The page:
Why do you do the work you do?
Why do you volunteer?
Why do you pitch in?
Those are all simple questions that don’t often come with easy answers. But I think that at the heart of the answer for every successful person is “because I like doing it.”
Consider this story:
I have a friend who’s a nun who has spent her entire life working to help the homeless of Philadelphia. She is something close to a living saint. She is a tireless advocate for the poor and the suffering and the lost and the abandoned. And do you know why her charitable outreach is so effective? Because she likes doing it.Because it’s enjoyable for her. Otherwise it wouldn’t work. Otherwise, it would just be hard duty and grim martyrdom. But Sister Mary Scullion is no martyr. She’s a cheerful soul who’s having a wonderful time living out the existence that best suits her nature and most brings her to life. It just so happens that she takes care of a lot of other people in the process – but everyone can sense her genuine enjoyment behind the mission, which is ultimately why her presence is so healing.
Excerpted from Big Magic by Elizabeth Gilbert
Look around your staff team, your board, even (if you dare) your own heart and consider: Is this person here because of their “genuine enjoyment of the mission” or because of “hard duty and grim martyrdom?”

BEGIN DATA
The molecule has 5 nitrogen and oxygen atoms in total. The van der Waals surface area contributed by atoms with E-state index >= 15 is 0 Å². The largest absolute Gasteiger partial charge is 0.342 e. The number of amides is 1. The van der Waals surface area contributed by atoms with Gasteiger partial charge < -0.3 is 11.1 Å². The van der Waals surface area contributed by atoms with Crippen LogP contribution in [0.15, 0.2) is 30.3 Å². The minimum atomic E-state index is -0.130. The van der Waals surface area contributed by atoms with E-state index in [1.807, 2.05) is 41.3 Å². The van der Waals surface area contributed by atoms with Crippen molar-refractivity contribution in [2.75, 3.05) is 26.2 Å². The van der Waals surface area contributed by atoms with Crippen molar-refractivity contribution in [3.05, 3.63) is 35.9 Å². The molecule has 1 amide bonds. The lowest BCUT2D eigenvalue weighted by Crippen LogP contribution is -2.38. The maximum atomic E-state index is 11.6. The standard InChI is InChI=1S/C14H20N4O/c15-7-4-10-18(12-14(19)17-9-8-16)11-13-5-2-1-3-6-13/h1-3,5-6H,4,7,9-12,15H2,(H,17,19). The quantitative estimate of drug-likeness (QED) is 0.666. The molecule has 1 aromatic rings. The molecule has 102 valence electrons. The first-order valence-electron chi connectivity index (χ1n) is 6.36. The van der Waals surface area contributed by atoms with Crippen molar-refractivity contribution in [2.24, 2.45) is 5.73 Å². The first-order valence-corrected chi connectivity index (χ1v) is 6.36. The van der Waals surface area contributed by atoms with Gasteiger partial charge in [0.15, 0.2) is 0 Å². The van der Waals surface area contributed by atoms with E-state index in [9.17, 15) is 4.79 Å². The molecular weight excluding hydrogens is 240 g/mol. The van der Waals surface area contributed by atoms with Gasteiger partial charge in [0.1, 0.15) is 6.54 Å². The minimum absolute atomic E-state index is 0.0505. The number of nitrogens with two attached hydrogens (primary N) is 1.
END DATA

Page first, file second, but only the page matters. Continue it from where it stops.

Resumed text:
Is their role a duty or a privilege? Are they finding joy in the doing as well as the outcome?
These questions are not meant as an accusation, but as an invitation.In fact, I invite you to have this discussion with your staff or volunteer team. Sometimes, in the hustle of fulfilling the mission, we all need to step back and remember why we’re here. So ask each other:
- What are your favorite days working/volunteering here?
- What about our work makes the tough stuff easier to handle?
- What part of our mission are you most proud of?
- What’s the mission story that lights a fire in your soul and keeps you motivated?
Here’s the thing: When you’re just going through the motions, everyone can tell. It’s painfully obvious when you’re asking for support out of a sense of obligation rather than an excitement for the cause. The volunteer who is there only because they feel it’s their duty does nothing to lighten the load and encourage new thinking.
So channel your own Sister Mary Scullion. Be cheerful in your service to causes that stir your soul and move your feet. And you too will become “a healing presence to all you encounter.”